FIG. 4 illustrates an “H” or “I” shaped film geometry that adds uniaxial shape anisotropy to the magnetic film. Shape anisotropy describes the influence of geometry on the directional dependence of the ability to magnetize an otherwise magnetically isotropic sample in an applied magnetic field. Generally, magnetization of a film along its shortest dimension is more difficult because the demagnetizing field is greatest in that direction. For a rectangular magnetic element of thickness T and width W, the shape anisotropy is determined as Hshape=4πMST/W, where Ms is the saturation magnetization of the element. Extensions or tabs (e.g., 408, 410, 412, 414) change the square geometry into an H-shaped layer with domains largely corresponding to the components 402, 404, 406 of the H-shape. Magnetization is constrained to be parallel to the long dimension of the tabs by shape anisotropy which is on the order of several hundred Oersteds for materials typically envisioned for use in magnetic memory cells. The terms “H” and “I” will be used interchangeably to refer to the shape of the structure illustrated in FIG. 4.

Although domains 402, 406 still form near the edges, the use of shape anisotropy helps to ensure predictability with respect to the orientation of the vectors within the edge domains 402 and 406. Thus, the shape anisotropy in combination with an initialization field applied along the x axis produces a domain configuration with reproducible states. FIG. 4 illustrates the magnetization orientation after application of a field in the positive x direction. In particular, the H-shaped geometry tends to eliminate potential read and write ambiguities by reducing the number of domain states.

Writing to the cell having the data layer 400 predominately varies only the orientation of the vectors within domain 404. Once set, the magnetization orientations of edge regions 402 and 406 are fixed by the large shape anisotropy in the tabs. Thus although the layer geometries of FIGS. 3 and 4 both result in 3 domains, the geometry of FIG. 4 tends to result in fewer possible states for realizing the same stored value. This in turn reduces the ambiguities when reading and writing the cell.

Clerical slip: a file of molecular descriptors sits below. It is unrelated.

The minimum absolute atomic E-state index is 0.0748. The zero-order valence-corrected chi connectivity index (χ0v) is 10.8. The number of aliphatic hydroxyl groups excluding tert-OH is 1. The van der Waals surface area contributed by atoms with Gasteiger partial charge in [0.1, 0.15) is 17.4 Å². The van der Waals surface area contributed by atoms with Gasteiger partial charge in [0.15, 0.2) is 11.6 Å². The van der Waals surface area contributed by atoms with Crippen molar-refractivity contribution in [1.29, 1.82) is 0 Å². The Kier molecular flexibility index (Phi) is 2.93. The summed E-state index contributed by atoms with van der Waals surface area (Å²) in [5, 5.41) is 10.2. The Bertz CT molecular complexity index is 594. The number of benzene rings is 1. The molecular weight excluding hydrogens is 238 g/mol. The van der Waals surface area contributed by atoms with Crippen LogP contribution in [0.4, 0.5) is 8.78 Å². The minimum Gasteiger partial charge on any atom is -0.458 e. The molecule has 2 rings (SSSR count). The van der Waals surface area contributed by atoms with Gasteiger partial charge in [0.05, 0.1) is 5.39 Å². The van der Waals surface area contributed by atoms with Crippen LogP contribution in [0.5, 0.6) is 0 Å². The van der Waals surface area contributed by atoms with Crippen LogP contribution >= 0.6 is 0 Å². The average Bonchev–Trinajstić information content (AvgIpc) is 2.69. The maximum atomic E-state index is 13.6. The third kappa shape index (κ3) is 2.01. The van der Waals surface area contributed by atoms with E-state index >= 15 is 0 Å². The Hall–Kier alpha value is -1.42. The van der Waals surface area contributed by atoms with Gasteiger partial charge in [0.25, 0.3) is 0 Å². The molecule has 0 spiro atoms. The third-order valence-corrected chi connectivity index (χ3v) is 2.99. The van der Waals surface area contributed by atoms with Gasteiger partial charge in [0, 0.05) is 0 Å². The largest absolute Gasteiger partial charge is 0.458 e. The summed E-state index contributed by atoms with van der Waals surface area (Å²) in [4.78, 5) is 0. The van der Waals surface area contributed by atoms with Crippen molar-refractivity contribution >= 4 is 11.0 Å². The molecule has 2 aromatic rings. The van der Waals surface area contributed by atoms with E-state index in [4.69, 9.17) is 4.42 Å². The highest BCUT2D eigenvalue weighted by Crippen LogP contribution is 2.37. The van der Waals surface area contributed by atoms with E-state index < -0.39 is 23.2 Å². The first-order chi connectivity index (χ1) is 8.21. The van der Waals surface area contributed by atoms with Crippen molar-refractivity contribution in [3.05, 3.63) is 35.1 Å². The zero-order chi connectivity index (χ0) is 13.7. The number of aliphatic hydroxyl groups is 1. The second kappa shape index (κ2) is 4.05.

FIG. 5 illustrates the H-shaped sense layers 510, 520, 530, and 540 for a plurality of memory cells forming array 500. With the H-shaped sense layer, the cells can be spaced as closely as a single minimum line width apart in both x and y directions and yet maintain a predictable magnetization state in each memory cell. Thus for a minimum pitch of 2λ, the cells can be spaced as closely as λ apart. The cell has the dimensions of 2λ on each side (including the space between cells) resulting in an area of 4λ2.

In one embodiment the height (Δ) of the tabs is 10%-25% of λ. Typically, etching processes are capable of modifying photolithographically defined features to produce dimensions that are less than the minimum photolithographic resolution λ. Thus although 2λ represents a photolithographic limit for line pitch (i.e., the sum of the line dimension and the space dimension) etching processes such as reactive ion etching can be used to shrink the linewidth by 2Δ while at the same time increasing the space between lines by 2Δ. Such reactive ion etch processes in combination with other conventional processing techniques known to those skilled in the art can be used to create the tab regions of width Δ as depicted in FIG. 5.

The introduction of shape anisotropy using the H-geometry also reduces the range of magnetic fields needed to write. Referring to FIG. 3, for example, a write is performed by application of fields along two axes 320. These fields can be generated by passing current through orthogonal conductors located either above or below the cell. The orientation of the magnetic vectors in domains 352 and 356 is the same as that of field Hx for cell 350. The orientation of the magnetic vector in domain 306 for cell 300, however, is opposite the orientation of field Hx. Accordingly, cells 300 and 350 will switch at different values of Hy, suggesting that a wider range of currents is required to write to a given state without regard to the present state. In contrast, the orientation of the magnetic vectors in the edge domains is substantially the same for all the cells in the array 500. Thus a narrower range of write currents is required to program the cells having H-shaped data layers.

In the preceding detailed description, the invention is described with reference to specific exemplary embodiments thereof. Various modifications and changes may be made thereto without departing from the broader spirit and scope of the invention as set forth in the claims. The specification and drawings are, accordingly, to be regarded in an illustrative rather than a restrictive sense.